Types of Relays

Electric Protection Relays are vital components in the protection scheme.  Protection Relays protect an equipment such as a Transformer or a Generator from internal and external faults such as overvoltage, overcurrent, earth fault, etc.

Relays have been in existence since the early years of Electrical Engineering.  Relays can be configured for instantaneous operation or delayed operation. 

There are three broad categories of relays based on the principle of functioning. 

They are Electro-Mechanical Relays, Numerical Relays and Solid State Relays

Electro-mechanical Relays

Electro-mechanical Relays are the oldest type of relays.  These relays are simple in construction.  They are easy to adjust.  These Relays consist of a disc, usually made of aluminium, which rotates when there is a fault.  The rotation occurs due to the presence of eddy currents caused by current and voltage coils. 

When a fault occurs, the rotating disc rotates and closes the alarm contacts which generate the alarm.  If the fault is severe or persistent, it closes the tripping contacts which issue the tripping command to the circuit breaker. 

The disadvantages of these relays is that the values tend to drift over time, due to the effects of heat, vibration and aging on the relay components.  These relays are gradually being replaced by numerical and solid State Relays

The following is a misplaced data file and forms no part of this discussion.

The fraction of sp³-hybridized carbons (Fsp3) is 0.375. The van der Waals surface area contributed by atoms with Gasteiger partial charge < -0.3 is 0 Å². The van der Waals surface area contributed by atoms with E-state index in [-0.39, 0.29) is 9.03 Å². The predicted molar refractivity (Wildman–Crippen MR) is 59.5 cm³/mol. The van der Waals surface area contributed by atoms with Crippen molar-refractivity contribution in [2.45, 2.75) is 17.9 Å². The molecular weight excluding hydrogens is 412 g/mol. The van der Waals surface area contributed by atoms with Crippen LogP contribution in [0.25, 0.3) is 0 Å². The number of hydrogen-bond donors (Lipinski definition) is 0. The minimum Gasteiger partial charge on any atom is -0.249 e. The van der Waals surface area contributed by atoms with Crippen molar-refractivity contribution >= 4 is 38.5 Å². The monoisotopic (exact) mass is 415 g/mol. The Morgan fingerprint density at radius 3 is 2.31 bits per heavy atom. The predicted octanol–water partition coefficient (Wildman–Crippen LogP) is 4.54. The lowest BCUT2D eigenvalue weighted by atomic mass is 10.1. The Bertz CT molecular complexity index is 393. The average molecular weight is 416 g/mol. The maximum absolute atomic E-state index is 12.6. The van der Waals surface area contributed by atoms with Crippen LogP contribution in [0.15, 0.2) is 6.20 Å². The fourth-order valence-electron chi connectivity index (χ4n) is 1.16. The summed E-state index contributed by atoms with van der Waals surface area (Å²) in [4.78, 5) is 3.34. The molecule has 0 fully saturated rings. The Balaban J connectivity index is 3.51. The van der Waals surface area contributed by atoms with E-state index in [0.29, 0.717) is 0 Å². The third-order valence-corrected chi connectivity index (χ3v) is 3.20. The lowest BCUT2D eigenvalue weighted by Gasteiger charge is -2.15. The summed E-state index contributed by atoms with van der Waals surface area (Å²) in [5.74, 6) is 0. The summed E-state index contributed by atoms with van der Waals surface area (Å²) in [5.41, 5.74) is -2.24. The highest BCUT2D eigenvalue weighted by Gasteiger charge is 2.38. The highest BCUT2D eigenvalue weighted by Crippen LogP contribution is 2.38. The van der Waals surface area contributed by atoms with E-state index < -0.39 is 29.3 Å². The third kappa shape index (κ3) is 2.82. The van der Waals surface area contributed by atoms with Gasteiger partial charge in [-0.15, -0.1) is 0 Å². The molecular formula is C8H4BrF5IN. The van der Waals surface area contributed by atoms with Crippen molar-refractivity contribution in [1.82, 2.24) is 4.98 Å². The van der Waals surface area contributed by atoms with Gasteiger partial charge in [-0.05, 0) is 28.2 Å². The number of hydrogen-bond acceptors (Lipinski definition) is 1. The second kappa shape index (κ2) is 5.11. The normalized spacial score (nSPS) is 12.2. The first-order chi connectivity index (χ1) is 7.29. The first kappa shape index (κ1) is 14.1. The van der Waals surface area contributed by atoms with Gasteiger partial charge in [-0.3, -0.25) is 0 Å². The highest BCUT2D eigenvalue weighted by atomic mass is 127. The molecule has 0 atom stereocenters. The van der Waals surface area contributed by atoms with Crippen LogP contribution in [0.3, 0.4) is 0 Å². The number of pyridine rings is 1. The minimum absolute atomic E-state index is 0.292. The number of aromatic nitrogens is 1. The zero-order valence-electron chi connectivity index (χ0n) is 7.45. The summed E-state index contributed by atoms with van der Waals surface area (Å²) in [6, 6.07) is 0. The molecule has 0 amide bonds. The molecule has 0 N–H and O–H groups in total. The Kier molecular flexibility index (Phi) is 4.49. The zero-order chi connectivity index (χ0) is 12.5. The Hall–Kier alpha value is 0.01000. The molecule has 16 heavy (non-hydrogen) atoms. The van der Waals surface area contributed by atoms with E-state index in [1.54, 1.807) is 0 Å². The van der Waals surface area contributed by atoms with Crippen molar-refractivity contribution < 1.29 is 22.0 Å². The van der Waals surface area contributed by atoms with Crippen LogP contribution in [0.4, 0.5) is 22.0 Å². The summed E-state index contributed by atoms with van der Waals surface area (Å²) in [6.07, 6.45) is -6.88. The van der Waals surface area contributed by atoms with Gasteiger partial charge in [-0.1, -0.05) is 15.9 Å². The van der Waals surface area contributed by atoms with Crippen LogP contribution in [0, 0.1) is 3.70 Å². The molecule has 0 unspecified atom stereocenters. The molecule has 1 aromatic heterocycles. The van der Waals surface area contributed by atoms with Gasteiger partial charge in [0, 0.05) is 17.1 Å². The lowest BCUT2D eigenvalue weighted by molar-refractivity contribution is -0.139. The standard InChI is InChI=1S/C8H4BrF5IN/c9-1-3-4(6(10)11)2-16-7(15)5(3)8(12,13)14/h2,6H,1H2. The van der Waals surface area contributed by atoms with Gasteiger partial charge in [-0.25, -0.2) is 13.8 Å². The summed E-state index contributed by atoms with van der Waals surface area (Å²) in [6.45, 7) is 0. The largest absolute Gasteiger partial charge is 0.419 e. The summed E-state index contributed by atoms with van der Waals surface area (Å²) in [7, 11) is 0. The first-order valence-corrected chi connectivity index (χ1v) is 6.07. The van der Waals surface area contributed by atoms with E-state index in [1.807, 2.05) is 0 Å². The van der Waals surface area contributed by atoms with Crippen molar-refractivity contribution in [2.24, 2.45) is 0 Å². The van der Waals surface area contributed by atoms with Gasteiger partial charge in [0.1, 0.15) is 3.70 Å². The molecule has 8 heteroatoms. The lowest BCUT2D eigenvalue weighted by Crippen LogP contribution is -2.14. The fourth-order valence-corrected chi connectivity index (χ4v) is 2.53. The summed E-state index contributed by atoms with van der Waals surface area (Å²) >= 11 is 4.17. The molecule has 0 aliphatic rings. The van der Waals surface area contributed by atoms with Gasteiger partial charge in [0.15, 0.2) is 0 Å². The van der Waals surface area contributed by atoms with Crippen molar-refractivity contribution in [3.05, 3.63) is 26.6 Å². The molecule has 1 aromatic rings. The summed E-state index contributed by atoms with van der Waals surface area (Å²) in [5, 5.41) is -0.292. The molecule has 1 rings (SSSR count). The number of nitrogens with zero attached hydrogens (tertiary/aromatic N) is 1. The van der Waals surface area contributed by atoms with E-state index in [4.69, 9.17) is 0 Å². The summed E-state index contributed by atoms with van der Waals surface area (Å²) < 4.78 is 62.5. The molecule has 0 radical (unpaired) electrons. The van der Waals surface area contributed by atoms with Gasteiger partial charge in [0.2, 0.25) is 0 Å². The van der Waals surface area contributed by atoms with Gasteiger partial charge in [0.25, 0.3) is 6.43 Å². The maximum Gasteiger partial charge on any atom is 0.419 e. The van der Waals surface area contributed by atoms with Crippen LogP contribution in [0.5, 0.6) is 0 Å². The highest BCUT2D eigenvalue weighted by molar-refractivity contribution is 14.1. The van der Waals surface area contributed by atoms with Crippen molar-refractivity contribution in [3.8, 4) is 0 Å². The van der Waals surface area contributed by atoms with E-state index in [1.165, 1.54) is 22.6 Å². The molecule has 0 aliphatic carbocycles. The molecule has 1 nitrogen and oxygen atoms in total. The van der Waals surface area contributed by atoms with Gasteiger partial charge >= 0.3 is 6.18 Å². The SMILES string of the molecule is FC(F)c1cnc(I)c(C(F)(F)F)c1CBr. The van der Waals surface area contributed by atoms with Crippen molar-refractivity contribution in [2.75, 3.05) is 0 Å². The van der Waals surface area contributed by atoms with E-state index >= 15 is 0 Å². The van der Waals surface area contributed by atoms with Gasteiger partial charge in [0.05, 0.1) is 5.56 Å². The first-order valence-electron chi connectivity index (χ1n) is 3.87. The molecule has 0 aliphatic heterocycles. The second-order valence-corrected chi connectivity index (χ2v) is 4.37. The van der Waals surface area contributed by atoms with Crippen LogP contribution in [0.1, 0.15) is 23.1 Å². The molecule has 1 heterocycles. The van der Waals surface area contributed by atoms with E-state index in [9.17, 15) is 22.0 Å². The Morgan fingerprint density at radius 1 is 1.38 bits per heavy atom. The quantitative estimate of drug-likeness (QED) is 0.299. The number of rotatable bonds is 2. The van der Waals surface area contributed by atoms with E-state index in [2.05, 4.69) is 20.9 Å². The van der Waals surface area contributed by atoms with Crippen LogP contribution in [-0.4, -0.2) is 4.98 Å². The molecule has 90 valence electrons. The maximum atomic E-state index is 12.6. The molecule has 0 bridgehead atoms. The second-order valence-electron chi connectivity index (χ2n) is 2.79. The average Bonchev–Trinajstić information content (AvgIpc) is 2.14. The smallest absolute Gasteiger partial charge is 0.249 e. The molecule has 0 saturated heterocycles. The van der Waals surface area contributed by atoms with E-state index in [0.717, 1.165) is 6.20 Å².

Numerical Relays

These relays are electronic relays.  They do not have moving parts.  In the Numerical Relay, the analog values are converted into numbers.  The alarm and the trip values are also fed into the relay and stored as digital values.    Numerical relays are also called digital relays.  The microprocessor monitors the field values and generates the alarm or the trip command.  Numerical Relays are programmable.  The behaviour and the characteristics or these relays can be programmed.  Numerical Relays are also multifunctional which means that the same relay can be used for overvoltage as well as overcurrent protection. 

Modern Numerical Relays can also communicate with protocols such as Ethernet, RS 485, etc.  They can store historical data of trends and events.  This feature will be helpful in analyzing a fault condition or a blackout.  Timestamping also enables sequential registering of events.

Static Relays

Static Relays are analog relays.  In static relays, the voltage or the current from the field is converted into rectified voltages and currents.  These values are then processed by means of op-amps, transistors, etc and the output signal is generated.